The most disturbing thing about Franz Kafka's classic fable of the terror state is that nobody seems to be in charge. Everyone's fallen into line with the culture of corruption, surveillance and false accusation that lead Josef K to his inevitable fate.
In Nick Gill's brilliant and imaginative adaptation, directed by Richard Jones, Rory Kinnear gives a tremendous performance of someone who's made the mistake of not playing by the rules because he doesn't even know what they are. He slides down the chute, kicking and screaming, sweating and muttering, but he knows he's toast.
The most famous British stage version of the novel to date is Steven Berkoff's stylised, Expressionist sideshow (a fringe hit in 1974, revived at the National in 1991 with Antony Sher as Josef and Berkoff himself as the painter Titorelli), actors in white face, costumed in black and white, "filmed" in grey.
Jones, Kinnear and designer Miriam Buether do something different: in a banal, anodyne contemporary setting of a giant courtroom, Josef is a hopelessly humanised specimen who, on his 35th birthday (30 in Kafka), wakes up to reality with guards in trench coats in his bedroom, and piles of petitions on his desk at the bank, where he is an associate vice-president.
We, the audience, inhabit this courtroom, for the auditorium has been transformed with rows of plywood seating, built up in a combination of politburo and corrida and divided by a travelator that gives both Josef and his rushing about a sense of momentum that he cannot control. We constitute the surreal labyrinth, the fixed nightmare setting, replacing Josef's journey through the proliferating courtrooms, or the echoing cathedral.
In public, Kinnear's Josef talks perfectly "normally," like everyone else. In the privacy of his own thoughts, he speaks a sort of Joycean goobledegook until, in the escalating madness of his own office, he becomes the Stanley Unwin of the statute book, a clerical clown with a communication problem.
The other notable aspect of KInnear's performance is its tragic seam of sexual guilt, as if everything that goes wrong is a punishment for the indiscretions of youth. The opening image is of Josef in a nightclub with an explicit lap-dancer taking his money. This girl - like all the others in the play - is played by Kate O'Flynn. She is the neighbour he thinks he might love, the toilet cleaner who wants him to rescue her from the vile flogger (Marc Antolin) in the bank's vaults, and the devoted secretary who secretly adores him.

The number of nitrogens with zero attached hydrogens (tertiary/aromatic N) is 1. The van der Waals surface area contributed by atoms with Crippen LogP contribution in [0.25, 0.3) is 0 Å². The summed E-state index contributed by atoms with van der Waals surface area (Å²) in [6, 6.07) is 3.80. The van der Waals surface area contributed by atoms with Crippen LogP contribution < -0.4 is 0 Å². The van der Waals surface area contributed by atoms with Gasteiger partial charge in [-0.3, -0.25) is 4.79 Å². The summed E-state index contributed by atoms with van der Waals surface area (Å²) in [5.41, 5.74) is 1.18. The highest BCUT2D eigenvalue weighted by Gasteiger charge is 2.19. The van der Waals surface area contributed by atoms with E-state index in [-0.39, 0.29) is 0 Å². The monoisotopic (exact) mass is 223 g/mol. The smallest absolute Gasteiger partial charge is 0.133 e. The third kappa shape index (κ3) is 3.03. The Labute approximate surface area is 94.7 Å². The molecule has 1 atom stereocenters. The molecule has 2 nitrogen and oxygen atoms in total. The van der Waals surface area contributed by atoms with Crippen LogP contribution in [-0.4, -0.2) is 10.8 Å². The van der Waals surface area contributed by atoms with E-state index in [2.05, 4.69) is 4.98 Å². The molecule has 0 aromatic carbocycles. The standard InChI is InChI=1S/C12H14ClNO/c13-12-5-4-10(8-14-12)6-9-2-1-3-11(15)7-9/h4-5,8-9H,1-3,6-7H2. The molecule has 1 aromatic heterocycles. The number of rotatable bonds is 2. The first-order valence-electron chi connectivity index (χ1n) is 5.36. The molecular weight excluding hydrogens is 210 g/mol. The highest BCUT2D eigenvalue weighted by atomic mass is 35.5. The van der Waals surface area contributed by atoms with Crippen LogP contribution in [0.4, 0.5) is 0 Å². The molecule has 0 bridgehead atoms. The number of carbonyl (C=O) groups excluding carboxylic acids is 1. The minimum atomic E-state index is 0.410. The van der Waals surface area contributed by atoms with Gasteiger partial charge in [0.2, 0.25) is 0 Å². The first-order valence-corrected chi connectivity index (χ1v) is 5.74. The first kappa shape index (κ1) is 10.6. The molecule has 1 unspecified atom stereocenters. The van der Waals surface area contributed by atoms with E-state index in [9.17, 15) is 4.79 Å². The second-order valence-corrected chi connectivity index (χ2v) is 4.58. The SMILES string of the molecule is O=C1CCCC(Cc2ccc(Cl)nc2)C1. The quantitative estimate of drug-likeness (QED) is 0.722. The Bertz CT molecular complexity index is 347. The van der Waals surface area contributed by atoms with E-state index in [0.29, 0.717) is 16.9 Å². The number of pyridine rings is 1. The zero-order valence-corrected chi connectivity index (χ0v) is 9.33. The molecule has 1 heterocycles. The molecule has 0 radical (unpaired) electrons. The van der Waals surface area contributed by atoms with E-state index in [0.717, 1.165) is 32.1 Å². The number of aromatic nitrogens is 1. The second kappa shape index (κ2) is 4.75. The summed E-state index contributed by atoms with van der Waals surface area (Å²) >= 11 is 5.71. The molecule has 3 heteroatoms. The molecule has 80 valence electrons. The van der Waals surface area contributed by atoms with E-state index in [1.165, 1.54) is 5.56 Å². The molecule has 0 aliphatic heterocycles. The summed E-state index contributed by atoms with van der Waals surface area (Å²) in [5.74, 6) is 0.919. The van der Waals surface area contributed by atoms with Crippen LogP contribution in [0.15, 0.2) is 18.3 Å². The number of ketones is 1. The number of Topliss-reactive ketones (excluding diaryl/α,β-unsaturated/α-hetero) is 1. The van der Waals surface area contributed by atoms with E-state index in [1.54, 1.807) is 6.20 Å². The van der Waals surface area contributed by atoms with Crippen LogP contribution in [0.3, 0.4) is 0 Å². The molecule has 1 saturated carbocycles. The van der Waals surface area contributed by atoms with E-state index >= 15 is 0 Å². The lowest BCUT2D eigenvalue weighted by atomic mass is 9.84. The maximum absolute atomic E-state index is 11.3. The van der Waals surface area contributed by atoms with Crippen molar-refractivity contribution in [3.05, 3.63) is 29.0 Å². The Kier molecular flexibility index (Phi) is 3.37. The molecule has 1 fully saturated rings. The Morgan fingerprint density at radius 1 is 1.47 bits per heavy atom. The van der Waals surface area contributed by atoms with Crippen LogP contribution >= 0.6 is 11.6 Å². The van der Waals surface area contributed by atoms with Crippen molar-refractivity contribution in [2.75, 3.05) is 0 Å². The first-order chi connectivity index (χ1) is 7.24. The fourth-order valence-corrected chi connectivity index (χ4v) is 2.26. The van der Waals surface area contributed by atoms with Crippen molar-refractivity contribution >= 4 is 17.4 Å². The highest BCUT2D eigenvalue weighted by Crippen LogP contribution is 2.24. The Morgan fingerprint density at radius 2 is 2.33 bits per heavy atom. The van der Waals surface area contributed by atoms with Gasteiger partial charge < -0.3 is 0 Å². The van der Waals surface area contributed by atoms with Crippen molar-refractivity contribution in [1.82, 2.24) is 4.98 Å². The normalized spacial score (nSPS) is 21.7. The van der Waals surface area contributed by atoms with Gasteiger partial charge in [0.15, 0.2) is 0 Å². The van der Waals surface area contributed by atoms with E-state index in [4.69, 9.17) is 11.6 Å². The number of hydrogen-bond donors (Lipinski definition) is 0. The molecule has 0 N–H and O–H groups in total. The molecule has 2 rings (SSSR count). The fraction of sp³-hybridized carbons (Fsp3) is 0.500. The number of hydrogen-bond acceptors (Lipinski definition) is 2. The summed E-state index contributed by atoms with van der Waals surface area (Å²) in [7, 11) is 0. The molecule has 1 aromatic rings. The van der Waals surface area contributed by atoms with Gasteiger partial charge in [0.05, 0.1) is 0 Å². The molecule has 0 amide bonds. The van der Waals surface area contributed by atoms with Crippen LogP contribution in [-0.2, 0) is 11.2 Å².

Because of this, and O'Flynn's flagrant availability in all her manifestations, you feel Josef is being victimised for his potential to love. There's an arid and spiteful air about the magistrates, the old folk (some with oxygen masks) filling in their forms, Sarah Crowden's fussing, nosy landlady (doubled with a fearsome information officer), that creates an insurmountable wall of opposition.
And when Josef's Uncle Bertie (a finical old meddler as played by Steven Beard) takes him to a top lawyer - not Kafka's sinister Huld but Sian Thomas's sleek and gassy Mrs Grace, a creature who for some reason reminds me of a repellent Manhattan socialite, or arts patron; well, she does incorporate Titorelli, too - he's assured in her endless stream of muttered guff that his best bet is not to seek out justice per se but the lower officials of a higher court.
There is a line of European literature that leads directly from Dostoevsky to Kafka, Orwell and Pinter, and Kinnear's Josef is at first surprised by the guards who invade his privacy and steal his breakfast - for no reason - just as Goldberg and McCann materialise out of the blue to grab Stanley in The Birthday Party. It's not so much Big Brother and Little Chap at the Young Vic, as the dismaying dismantling of someone's will to live, and we all feel like that - on a daily basis - when confronted with more obdurate and insensitive fellows clothed in a little brief authority.
The Trial runs at the Young Vic until 22 August. Click here for more information and to book tickets.